Borlaug the Great?

The death of Norman Borlaug has columnists of all political persuasions offering tribute and thanks to an unsung scientific hero

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Back in the mid-20th century, "green" and "hybrid" referred to agriculture, not automobiles, and an American agronomist named Norman Borlaug was at the forefront of the field. News of the 95-year-old Nobel laureate's death over the weekend prompted columnists to offer near-unanimous tribute to the man who remained anonymous despite developing an ingenious means to feed the world's exploding population. Many of the remarks included careful reminders of Borlaug's later years, when he clashed with environmentalists over the use of pesticides and global warming.

  • Incontrovertible Humanitarian  By far the predominating viewpoint articulated by columnists is that Norman Borlaug was one of the most underrated, under-reported men in history. As Austrian Economist blogger Steven Horwitz put it, "In a just world, people like Borlaug would be the subject of hours of media commentary and coverage and special commemorative issues of Time or Newsweek while politicians got a cursory obit notice on the back page of the local rag." David Boaz, writing for Cato, agrees heartily. "But that’s not the way journalists and historians see it," he wrote. "Just think of the people who have gone down in history as 'the Great': Alexander the Great, Catherine the Great, Charles the Great (Charlemagne), Frederick the Great, Peter the Great — despots and warmongers. Just once it would be nice to see the actual benefactors of humanity designated as 'the Great': Galileo the Great, Gutenberg the Great, Samuel Morse the Great, Alan Turing the Great...Borlaug the Great."
  • Latent Liberal   The Guardian maintains that Borlaug is essentially the personification of postwar liberalism, too readily criticized by the eco-crusaders of the millennial era: "No one person could ever encapsulate all the progressive hopes of the 20th century – faith in science, education and the triumph of fact and reason over tradition and superstition – but Norman Borlaug came close." At the Daily Kos, Strobusguy attempts to reconcile Borlaug's emphasis on mass-production with the modern sustainability movement: "He eventually acknowledged, to some degree, the problems of overapplication of (if not over-dependence on) artificial fertilizers and pesticides...I'm left wondering what might have happened had he continued to explore actively the complicated connections between conservation and agriculture."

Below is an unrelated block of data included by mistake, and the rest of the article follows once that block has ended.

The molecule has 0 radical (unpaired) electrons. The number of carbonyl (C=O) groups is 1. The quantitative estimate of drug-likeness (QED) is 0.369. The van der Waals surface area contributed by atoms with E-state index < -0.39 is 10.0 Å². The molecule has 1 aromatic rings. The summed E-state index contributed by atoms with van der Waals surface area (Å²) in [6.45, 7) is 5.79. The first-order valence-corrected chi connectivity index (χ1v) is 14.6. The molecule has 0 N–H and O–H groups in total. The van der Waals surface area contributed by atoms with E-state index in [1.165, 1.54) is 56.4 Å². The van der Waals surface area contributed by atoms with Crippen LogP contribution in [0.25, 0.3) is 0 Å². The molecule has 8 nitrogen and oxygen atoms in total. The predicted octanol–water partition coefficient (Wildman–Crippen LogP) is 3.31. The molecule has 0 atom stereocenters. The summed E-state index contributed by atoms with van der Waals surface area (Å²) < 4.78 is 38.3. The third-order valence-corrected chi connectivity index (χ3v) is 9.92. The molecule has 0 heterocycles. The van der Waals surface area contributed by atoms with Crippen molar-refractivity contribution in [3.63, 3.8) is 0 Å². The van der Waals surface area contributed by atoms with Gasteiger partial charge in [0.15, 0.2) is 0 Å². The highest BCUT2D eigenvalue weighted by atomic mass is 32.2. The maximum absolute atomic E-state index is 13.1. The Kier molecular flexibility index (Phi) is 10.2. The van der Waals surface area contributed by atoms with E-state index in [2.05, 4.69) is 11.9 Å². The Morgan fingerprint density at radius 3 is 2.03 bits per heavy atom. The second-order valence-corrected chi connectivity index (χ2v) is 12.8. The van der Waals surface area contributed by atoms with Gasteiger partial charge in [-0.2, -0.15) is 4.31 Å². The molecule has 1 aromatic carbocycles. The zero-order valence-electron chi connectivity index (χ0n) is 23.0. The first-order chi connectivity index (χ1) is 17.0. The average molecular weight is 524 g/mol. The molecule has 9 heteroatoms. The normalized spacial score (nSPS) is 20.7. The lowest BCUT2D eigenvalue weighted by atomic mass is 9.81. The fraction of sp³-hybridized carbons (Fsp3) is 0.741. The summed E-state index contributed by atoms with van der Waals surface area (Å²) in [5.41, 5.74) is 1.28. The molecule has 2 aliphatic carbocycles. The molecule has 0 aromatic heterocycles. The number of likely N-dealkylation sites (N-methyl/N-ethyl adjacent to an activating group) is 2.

• Not Easy Being Green  Conservative commentators were especially assertive in highlighting Borlaug's disagreement with central tenets of the modern environmental movement. Indeed, the "Green Revolution" that Borlaug is credited with starting refers to increased global agricultural yield rather than sustainability. The Wall Street Journal opines such: "In later life, Borlaug was criticized by self-described 'greens' whose hostility to technology put them athwart the revolution he had set in motion...In saving so many, Borlaug showed that a genuine green movement doesn't pit man against the Earth, but rather applies human intelligence to exploit the Earth's resources to improve life for everyone." Michelle Malkin advises: "Please teach your children about Borlaug. This is what a true environmental hero looks like."
  • Invisible Benefactor  Writing for the Atlantic back in 1997, Gregg Easterbrook investigated the curious contrast between Borlaug's immense global impact and the scant praise he had received in the U.S. A mixture of personal modesty and a rejection by the power structure were to blame, he concluded. "[One] reason is that Borlaug's mission -- to cause the environment to produce significantly more food -- has come to be seen, at least by some securely affluent commentators, as perhaps better left undone. More food sustains human population growth, which they see as antithetical to the natural world. "
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